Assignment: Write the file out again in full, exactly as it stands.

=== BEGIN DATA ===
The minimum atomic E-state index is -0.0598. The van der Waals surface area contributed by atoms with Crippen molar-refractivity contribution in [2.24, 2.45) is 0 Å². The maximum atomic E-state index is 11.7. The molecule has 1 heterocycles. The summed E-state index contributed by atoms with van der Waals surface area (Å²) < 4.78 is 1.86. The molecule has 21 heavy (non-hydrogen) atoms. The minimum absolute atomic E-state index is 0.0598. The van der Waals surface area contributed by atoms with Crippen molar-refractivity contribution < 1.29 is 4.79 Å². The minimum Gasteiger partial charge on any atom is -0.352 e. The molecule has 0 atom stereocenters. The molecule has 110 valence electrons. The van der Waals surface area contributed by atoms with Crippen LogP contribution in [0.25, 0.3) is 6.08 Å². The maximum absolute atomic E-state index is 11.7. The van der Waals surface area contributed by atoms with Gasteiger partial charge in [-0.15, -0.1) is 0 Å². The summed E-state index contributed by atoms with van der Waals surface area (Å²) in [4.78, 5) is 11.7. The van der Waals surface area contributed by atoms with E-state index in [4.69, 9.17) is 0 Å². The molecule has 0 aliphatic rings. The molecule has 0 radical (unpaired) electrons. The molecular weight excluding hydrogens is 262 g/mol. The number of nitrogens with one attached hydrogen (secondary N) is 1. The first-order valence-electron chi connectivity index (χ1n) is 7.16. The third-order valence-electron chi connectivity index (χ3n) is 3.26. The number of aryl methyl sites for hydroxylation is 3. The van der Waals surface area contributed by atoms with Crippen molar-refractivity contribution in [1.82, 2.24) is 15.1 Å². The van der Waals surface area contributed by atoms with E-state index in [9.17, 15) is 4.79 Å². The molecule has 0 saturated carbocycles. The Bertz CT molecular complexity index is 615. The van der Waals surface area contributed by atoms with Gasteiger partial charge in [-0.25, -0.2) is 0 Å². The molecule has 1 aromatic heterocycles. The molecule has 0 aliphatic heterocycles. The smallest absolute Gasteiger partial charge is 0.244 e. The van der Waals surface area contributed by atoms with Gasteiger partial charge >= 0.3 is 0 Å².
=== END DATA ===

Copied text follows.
The minimum atomic E-state index is -0.0598. The van der Waals surface area contributed by atoms with Crippen molar-refractivity contribution in [2.24, 2.45) is 0 Å². The maximum atomic E-state index is 11.7. The molecule has 1 heterocycles. The summed E-state index contributed by atoms with van der Waals surface area (Å²) < 4.78 is 1.86. The molecule has 21 heavy (non-hydrogen) atoms. The minimum absolute atomic E-state index is 0.0598. The van der Waals surface area contributed by atoms with Crippen molar-refractivity contribution < 1.29 is 4.79 Å². The minimum Gasteiger partial charge on any atom is -0.352 e. The molecule has 0 atom stereocenters. The molecule has 110 valence electrons. The van der Waals surface area contributed by atoms with Crippen LogP contribution in [0.25, 0.3) is 6.08 Å². The maximum absolute atomic E-state index is 11.7. The van der Waals surface area contributed by atoms with Gasteiger partial charge in [-0.15, -0.1) is 0 Å². The summed E-state index contributed by atoms with van der Waals surface area (Å²) in [4.78, 5) is 11.7. The van der Waals surface area contributed by atoms with E-state index in [4.69, 9.17) is 0 Å². The molecule has 0 aliphatic rings. The molecule has 0 radical (unpaired) electrons. The molecular weight excluding hydrogens is 262 g/mol. The number of nitrogens with one attached hydrogen (secondary N) is 1. The first-order valence-electron chi connectivity index (χ1n) is 7.16. The third-order valence-electron chi connectivity index (χ3n) is 3.26. The number of aryl methyl sites for hydroxylation is 3. The van der Waals surface area contributed by atoms with Crippen molar-refractivity contribution in [1.82, 2.24) is 15.1 Å². The van der Waals surface area contributed by atoms with E-state index in [9.17, 15) is 4.79 Å². The molecule has 0 saturated carbocycles. The Bertz CT molecular complexity index is 615. The van der Waals surface area contributed by atoms with Gasteiger partial charge in [-0.25, -0.2) is 0 Å². The molecule has 1 aromatic heterocycles. The molecule has 0 aliphatic heterocycles. The smallest absolute Gasteiger partial charge is 0.244 e. The van der Waals surface area contributed by atoms with Gasteiger partial charge >= 0.3 is 0 Å².